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How Far Will the Green Shoots Spread?
05/21/2009 12:00 pm EST
Jon Markman, contributor to MSN Money, says we’ve come a long way from the dark days of last winter, but the road ahead may have lots of bumps and turns.
This is how it starts, in small gestures and tiny steps. And any recovery that gets under way might well be tenuous and subject to fast reversal. But there really do appear to be stirrings of life in brutalized landscapes across the world as depression-fighting money from governments and central banks wends its ways from the capitals to the streets.
Analysts at ISI Group in New York now count 613 separate government and central policy initiatives in the past 21 months, with most in the past four months, all aimed at preventing the sort of discredited, self-centered parsimony that led to catastrophe in the 1930s.
Back in the darkest days of last winter, I feared that governments would try to go their own ways, raise tariffs to protect home industries, and fail to coordinate on the monetary attack. But the financial collapse of Iceland and the near-collapse of major money-center banks in Ireland, the UK, and the US in February appear to have slapped lawmakers across the face and made them realize we are all in this together.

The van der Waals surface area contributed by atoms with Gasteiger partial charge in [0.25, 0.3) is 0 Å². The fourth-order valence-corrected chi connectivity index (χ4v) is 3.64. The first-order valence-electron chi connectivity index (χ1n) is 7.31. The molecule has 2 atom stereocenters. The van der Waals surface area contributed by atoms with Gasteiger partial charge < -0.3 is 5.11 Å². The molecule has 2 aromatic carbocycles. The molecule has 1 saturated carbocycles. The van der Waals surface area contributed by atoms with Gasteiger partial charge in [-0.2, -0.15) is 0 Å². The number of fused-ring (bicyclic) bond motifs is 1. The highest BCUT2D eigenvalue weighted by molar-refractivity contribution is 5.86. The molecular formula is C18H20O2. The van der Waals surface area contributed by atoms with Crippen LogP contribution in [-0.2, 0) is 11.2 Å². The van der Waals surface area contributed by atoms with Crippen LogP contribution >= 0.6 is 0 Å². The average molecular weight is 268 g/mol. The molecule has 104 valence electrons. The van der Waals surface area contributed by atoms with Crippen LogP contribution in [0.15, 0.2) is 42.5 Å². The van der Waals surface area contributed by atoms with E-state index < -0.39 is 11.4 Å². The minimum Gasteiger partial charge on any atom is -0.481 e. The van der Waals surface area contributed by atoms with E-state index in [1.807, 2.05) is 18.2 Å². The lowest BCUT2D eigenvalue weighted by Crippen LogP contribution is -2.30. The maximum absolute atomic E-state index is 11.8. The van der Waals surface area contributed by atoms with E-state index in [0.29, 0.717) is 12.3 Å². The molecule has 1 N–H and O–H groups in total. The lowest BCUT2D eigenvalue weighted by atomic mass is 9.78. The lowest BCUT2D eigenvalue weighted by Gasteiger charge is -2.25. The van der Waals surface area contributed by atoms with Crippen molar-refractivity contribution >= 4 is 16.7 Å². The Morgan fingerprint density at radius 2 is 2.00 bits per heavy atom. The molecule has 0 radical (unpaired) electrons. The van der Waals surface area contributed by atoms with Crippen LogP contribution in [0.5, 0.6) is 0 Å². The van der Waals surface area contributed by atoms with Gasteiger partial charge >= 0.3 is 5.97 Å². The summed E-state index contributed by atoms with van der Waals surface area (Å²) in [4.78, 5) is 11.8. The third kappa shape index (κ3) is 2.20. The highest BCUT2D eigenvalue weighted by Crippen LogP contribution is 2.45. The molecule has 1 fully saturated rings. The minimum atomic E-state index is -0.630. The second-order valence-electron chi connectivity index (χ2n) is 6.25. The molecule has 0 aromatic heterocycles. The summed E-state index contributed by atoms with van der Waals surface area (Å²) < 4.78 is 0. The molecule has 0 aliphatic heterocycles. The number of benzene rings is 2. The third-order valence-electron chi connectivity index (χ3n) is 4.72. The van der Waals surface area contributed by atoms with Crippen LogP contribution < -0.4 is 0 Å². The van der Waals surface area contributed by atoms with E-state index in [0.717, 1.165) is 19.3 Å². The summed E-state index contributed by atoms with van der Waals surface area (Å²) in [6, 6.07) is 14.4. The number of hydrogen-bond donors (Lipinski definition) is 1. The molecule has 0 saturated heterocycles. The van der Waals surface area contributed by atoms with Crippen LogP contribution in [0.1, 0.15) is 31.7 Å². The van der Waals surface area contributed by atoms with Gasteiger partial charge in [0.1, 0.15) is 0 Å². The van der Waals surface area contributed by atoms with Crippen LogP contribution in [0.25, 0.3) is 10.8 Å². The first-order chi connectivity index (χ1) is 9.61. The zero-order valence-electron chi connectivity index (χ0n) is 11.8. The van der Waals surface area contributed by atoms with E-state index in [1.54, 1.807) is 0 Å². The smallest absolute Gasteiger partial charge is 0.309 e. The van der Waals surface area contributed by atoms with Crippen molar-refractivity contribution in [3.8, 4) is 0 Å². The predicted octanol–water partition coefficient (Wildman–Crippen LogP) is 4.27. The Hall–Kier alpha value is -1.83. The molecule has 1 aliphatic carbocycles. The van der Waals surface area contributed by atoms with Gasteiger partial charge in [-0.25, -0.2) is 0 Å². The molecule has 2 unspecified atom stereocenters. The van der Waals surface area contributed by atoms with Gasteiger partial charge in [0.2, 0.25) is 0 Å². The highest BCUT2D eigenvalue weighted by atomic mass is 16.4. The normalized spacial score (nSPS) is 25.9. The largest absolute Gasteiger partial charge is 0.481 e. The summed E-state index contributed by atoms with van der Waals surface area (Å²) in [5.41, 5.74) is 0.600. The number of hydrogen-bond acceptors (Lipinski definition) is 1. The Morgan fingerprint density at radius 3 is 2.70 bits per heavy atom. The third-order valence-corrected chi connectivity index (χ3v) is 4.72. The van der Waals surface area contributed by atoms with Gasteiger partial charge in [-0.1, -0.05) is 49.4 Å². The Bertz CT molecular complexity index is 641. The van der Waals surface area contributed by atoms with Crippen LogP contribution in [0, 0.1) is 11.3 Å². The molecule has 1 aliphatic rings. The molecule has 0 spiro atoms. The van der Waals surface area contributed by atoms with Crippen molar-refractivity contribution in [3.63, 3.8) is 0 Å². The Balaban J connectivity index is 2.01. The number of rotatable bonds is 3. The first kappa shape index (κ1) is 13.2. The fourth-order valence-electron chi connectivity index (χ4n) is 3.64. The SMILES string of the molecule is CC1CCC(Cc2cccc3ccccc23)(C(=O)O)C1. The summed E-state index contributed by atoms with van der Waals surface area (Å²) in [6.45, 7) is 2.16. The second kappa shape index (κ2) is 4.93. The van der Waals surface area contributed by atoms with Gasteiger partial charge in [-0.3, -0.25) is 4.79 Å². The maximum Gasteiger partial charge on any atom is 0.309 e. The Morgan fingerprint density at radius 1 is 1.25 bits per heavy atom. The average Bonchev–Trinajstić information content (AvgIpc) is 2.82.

Once you take financial Armageddon off the table, the appearance of a “new normal” looks like this across the world: rising industrial production in Brazil; higher housing permits and retail sales in Australia; rising consumer confidence in the US and Spain; Chinese stimulus spending and bank lending at more than $1 trillion, and purchasing managers indexes rising in the UK, Russia, Singapore, India, Turkey, the US, and Japan.
So, what does this mean for the stock market? Anticipation of these efforts has brought about an advance of about 30% from the lows, but it's easy to forget how far down the indexes still are. It's as if a $10 stock fell to $4.50 and then rebounded to $5.85. You'd be happy for the boost, but man, it's a long way from what you once considered fair value. The recent rally was probably just one of many that we'll see as volatility ebbs and flows on its way to a new equilibrium.
Bears will tell us that consumers can't spend because of their higher savings rate and lower wages, that the banking system is a mess, that home prices have an additional 20% to fall, that commercial real estate is ready to collapse and that tax increases and government [interference] will send prices back to their March lows.
Satyajit Das, the international banking specialist, told me that the chance of collapse now is lower but the chance of a prolonged period of low growth is higher—more like the 1960s and 1970s than the 1930s.
This sort of muddling through is probably the next phase of the economic cycle. The path ahead that seemed so foggy six months ago is clearing up. It's not a walk through a rose garden, but neither is it the twisted path in a dark forest filled with ogres that it seemed in November.
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